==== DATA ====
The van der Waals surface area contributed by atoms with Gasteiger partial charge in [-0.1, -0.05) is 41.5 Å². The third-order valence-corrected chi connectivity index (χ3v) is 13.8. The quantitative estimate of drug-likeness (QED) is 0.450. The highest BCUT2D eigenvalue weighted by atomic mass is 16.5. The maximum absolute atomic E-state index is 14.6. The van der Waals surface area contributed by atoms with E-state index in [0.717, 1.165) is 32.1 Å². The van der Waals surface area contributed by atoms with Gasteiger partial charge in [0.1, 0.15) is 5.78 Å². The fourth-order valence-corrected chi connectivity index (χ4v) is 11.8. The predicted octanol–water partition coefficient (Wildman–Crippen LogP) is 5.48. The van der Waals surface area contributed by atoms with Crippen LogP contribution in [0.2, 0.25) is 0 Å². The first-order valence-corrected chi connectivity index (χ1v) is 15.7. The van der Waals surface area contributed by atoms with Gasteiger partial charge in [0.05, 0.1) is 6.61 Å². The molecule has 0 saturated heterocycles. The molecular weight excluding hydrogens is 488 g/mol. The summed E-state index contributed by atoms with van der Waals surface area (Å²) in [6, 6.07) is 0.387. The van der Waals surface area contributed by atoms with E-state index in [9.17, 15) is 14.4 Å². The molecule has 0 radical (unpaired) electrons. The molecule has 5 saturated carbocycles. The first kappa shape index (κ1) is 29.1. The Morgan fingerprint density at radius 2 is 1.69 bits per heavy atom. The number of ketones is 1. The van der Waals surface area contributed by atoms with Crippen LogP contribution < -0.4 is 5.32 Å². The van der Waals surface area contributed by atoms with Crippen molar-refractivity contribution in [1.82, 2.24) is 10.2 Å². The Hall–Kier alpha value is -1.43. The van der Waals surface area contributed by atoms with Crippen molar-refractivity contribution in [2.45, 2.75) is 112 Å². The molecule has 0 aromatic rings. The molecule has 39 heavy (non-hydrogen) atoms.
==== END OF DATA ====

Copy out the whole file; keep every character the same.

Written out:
The van der Waals surface area contributed by atoms with Gasteiger partial charge in [-0.1, -0.05) is 41.5 Å². The third-order valence-corrected chi connectivity index (χ3v) is 13.8. The quantitative estimate of drug-likeness (QED) is 0.450. The highest BCUT2D eigenvalue weighted by atomic mass is 16.5. The maximum absolute atomic E-state index is 14.6. The van der Waals surface area contributed by atoms with E-state index in [0.717, 1.165) is 32.1 Å². The van der Waals surface area contributed by atoms with Gasteiger partial charge in [0.1, 0.15) is 5.78 Å². The fourth-order valence-corrected chi connectivity index (χ4v) is 11.8. The predicted octanol–water partition coefficient (Wildman–Crippen LogP) is 5.48. The van der Waals surface area contributed by atoms with Crippen LogP contribution in [0.2, 0.25) is 0 Å². The first-order valence-corrected chi connectivity index (χ1v) is 15.7. The van der Waals surface area contributed by atoms with Gasteiger partial charge in [0.05, 0.1) is 6.61 Å². The molecule has 0 saturated heterocycles. The molecular weight excluding hydrogens is 488 g/mol. The summed E-state index contributed by atoms with van der Waals surface area (Å²) in [6, 6.07) is 0.387. The van der Waals surface area contributed by atoms with E-state index in [9.17, 15) is 14.4 Å². The molecule has 0 radical (unpaired) electrons. The molecule has 5 saturated carbocycles. The first kappa shape index (κ1) is 29.1. The Morgan fingerprint density at radius 2 is 1.69 bits per heavy atom. The number of ketones is 1. The van der Waals surface area contributed by atoms with Crippen LogP contribution < -0.4 is 5.32 Å². The van der Waals surface area contributed by atoms with Crippen molar-refractivity contribution in [1.82, 2.24) is 10.2 Å². The Hall–Kier alpha value is -1.43. The van der Waals surface area contributed by atoms with Crippen molar-refractivity contribution in [2.45, 2.75) is 112 Å². The molecule has 0 aromatic rings. The molecule has 39 heavy (non-hydrogen) atoms.